Hospital standards attacked by regulator

THE trust that runs Colchester General Hospital has been threatened with top-level intervention from its independent regulator unless it improves its services to patients.

Roddy Ashworth

THE trust that runs Colchester General Hospital has been threatened with top-level intervention from its independent regulator unless it improves its services to patients.

But yesterday bosses at the Colchester Hospital University NHS Foundation Trust (CHUFT) refuted criticism from Monitor and said it was on track to hit agreed targets after a crisis period at the beginning of the year.

Monitor, the UK's foundation trust regulator, accused CHUFT of failures to comply with healthcare standards, failure to cooperate with other NHS bodies, failures in overall governance and failure in general duty to act effectively, efficiently and economically.


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It warned that the trust was in breach of its foundation agreement.

Monitor said that the CHUFT had failed to ensure that patients referred for surgery underwent their procedures within 18 weeks and had subsequently incurred a red rating for governance, the worst performance by any foundation trust against that target.

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It also said the trust had failed to keep A&E waiting times below four hours, had missed targets for cancer patients, had an unacceptable mortality rate and was failing to address poor patient satisfaction.

The trust has admitted it fell into crisis in January and February of this year when it was consistently overwhelmed with an unusually high number of A&E patients, leading to a deterioration in the rate at which emergencies were dealt with.

The number of beds required to deal with the influx of emergency patients led to CHUFT being forced to postpone some pre-booked surgery as it ran out of capacity, which in turn damaged its chances of reaching its 18-week target.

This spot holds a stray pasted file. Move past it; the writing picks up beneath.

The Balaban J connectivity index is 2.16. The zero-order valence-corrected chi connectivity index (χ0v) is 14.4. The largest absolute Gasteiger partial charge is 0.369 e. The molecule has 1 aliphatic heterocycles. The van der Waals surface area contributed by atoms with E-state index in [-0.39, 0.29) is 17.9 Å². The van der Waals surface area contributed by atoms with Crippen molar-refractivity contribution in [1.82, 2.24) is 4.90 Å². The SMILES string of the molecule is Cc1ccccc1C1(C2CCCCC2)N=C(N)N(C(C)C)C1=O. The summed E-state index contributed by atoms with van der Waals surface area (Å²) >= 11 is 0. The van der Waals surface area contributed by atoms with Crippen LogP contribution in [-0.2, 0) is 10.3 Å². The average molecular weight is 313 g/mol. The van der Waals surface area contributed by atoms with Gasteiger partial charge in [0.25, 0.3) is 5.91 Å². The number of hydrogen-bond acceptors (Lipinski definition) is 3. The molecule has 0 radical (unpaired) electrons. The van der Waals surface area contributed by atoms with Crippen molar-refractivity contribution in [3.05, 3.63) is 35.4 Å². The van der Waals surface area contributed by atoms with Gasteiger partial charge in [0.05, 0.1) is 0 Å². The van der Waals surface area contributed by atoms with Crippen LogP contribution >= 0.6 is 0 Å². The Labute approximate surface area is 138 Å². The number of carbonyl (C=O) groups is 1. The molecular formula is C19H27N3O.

But yesterday the trust insisted that after Monitor became aware of the situation in March, it had agreed with CHUFT a series of new targets and a recovery strategy.

The trust said it has already made arrangements for a further 50 beds to be available this winter at Colchester General Hospital and has recruited additional staff to match them.

It said that it was now hitting its 18-week surgery and four-hour A&E targets and improving in all the areas Monitor had highlighted.

CHUFT claimed that before finding it in breach of its authorisation, which happened at a Monitor board meeting in September, the regulator had failed to consider a series of submissions showing improvements had taken and were taking place.

However, Monitor documents produced following the board meeting showed it had in fact recognised some improvements.

But they continued: “Notwithstanding progress made, Monitor's board concluded that the trust was in significant breach of terms of its authorisation due, in summary, to its failure to comply with healthcare standards, to exercise its functions effectively, efficiently and economically, to co operate with other NHS bodies or to deal with Monitor in an open and co-operative manner, which failures both separately and collectively give rise to serious and extensive concerns as to overall governance at the trust.”

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